Trinity of Beliefs

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We study different religious faiths in order to understand other people. Many people have strong religious convictions, and it would be impossible to understand them without first understanding their faith. Which is why when studying the early Western World the religions of Judaism, Christianity and Islam, which are all closely related, are examined. All three of these religions are Western, they are monotheistic, and together they form the Abramic religions. Judaism is the oldest, dating from around 2000 BC and the most ancient religion still practiced in today's society; Christianity originates from shortly after the death of Jesus Christ; Islam is the youngest, emerging in the seventh century AD. It would appear, then, that Christianity and Islam are descended from Judaism, as different interpretations of the same beliefs. A possible hypothesis is that Christianity and Islam are adaptations of the old monotheistic religion in accordance with the political and social climates of the times in which they emerged.
All three religions share the same ancient history. The importance of Adam, Abraham, Moses and David and many others detailed in the Old Testament, is agreed on by all three religions; however, their view of Jesus' place in the scheme of things is the first major disagreement. The Christians believe him to be the Messiah, which the Jews had waited for for so long, while the Jews and Muslims believe him to be a great prophet and find the claim that he is the Son of God to be blasphemous. This difference of opinion was the chief reason for the bloody break up of the relationship between the Jews and the Christians.
At their first emergence the Christians were considered a sect of the Jewish faith by both themselves and other Jews. However, the relationship between the different sects and the rest of the Jewish community became increasingly problematic as Jesus' teachings were considered blasphemous by the Romans. Jesus' all embracing theories and disregard for Jewish law made his movement all the more loathsome to the Jews. This is the primary reason for the stormy relationship between the two religions that were once one; the second reason is due to the manner in which the sect broke away and become a religion in it's own right.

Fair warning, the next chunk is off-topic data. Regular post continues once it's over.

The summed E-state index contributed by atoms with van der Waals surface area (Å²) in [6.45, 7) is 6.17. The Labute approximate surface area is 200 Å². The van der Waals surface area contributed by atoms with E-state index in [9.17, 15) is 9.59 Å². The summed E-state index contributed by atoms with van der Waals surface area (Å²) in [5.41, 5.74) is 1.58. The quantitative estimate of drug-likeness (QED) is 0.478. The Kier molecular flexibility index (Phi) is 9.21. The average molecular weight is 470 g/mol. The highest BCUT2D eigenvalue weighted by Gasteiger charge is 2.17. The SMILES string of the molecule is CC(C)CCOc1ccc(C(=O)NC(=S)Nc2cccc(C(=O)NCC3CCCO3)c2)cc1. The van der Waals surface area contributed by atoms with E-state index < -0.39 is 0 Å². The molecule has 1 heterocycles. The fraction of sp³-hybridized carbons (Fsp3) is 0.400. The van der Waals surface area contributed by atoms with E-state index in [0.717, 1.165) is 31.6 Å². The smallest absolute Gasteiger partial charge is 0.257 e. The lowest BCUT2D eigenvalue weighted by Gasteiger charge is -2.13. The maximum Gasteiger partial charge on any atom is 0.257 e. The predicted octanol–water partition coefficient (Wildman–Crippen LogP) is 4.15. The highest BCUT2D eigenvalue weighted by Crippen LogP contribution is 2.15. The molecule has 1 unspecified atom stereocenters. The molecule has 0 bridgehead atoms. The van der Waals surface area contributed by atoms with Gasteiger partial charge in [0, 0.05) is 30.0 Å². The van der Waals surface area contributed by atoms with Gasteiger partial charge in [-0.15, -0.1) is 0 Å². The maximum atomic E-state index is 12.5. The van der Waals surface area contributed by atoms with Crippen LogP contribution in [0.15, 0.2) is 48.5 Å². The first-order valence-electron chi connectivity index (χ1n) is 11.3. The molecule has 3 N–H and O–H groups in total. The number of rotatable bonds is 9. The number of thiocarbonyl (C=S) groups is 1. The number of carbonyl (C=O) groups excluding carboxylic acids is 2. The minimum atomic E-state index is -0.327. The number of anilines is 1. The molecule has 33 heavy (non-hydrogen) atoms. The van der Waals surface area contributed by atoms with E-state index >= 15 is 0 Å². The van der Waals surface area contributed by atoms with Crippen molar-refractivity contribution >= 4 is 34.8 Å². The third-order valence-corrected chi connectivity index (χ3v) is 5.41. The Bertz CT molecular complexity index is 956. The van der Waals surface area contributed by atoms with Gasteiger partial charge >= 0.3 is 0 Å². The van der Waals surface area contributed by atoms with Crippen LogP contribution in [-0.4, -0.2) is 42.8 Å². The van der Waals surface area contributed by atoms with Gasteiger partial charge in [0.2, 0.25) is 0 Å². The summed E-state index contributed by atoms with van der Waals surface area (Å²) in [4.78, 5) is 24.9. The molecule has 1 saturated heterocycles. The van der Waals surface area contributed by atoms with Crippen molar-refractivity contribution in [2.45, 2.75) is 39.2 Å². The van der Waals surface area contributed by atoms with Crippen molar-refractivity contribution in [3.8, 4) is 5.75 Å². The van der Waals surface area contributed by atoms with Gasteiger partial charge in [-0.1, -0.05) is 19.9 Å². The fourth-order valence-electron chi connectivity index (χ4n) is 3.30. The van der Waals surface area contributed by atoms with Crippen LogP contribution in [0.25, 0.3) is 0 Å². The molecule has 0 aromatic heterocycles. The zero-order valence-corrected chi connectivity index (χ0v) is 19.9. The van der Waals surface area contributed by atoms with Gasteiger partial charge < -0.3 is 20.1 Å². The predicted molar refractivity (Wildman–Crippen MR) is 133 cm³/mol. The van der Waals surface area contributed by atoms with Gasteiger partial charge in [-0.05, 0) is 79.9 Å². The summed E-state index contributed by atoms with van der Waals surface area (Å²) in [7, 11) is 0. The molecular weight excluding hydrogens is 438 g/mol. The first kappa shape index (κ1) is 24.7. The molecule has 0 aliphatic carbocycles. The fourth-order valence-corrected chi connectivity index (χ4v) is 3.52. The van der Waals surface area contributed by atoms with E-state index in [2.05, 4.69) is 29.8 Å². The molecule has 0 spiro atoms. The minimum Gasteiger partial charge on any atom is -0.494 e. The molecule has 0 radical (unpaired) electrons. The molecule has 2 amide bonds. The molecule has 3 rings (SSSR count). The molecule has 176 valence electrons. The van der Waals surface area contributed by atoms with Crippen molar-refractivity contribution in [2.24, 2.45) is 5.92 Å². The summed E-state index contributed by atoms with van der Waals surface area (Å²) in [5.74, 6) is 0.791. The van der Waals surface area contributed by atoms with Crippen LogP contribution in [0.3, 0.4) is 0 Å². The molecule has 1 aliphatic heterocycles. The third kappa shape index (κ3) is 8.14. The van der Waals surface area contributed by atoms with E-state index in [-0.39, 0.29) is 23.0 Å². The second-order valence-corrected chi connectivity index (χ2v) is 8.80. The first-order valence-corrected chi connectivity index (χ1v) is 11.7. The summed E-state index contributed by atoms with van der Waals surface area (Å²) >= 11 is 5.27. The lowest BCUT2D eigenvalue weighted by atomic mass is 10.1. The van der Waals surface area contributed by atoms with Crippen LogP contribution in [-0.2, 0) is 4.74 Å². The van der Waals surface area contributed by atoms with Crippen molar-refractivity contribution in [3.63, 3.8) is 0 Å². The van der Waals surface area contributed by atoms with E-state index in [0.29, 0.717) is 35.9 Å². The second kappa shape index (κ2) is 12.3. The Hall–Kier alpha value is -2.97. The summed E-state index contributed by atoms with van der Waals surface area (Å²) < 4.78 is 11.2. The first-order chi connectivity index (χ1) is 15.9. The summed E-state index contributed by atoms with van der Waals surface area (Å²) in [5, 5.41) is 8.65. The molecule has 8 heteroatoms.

This breakaway began with the increasing rejection of Jewish law, for example, of the dietary customs, and when an Emperor...

... middle of paper ..., even fashionable belief around the Roman Empire at this time, and paganism was fast becoming the religion of the ignorant. However, the diversity of the cultures and pre-existing beliefs in this area meant that not everybody could accept Judaism and the laws and customs that came with it as their single religion. This made sects necessary, and there were a great number of these; Christianity and Islam were the most popular and enduring of them. In today's society, Christianity claims the largest percentage of the world's population, while Islam is the second largest faith. Therefore, although historically Judaism shares a very close relationship with Christianity and Islam, its two main sects have now overtaken it as the world's most popular religions. Today, if a non-Jew, a non-Muslim and a non-Christian came together and examined their faiths, they would find no real faults between them. However, ask any Jew, Muslim or Christian and they will tell you a lot of conflicting beliefs between the faiths. When, in truth, the faiths are basically one faith all connected in roots, prophets, and beliefs and its not the faiths that are in conflict, but the people of those very faiths.
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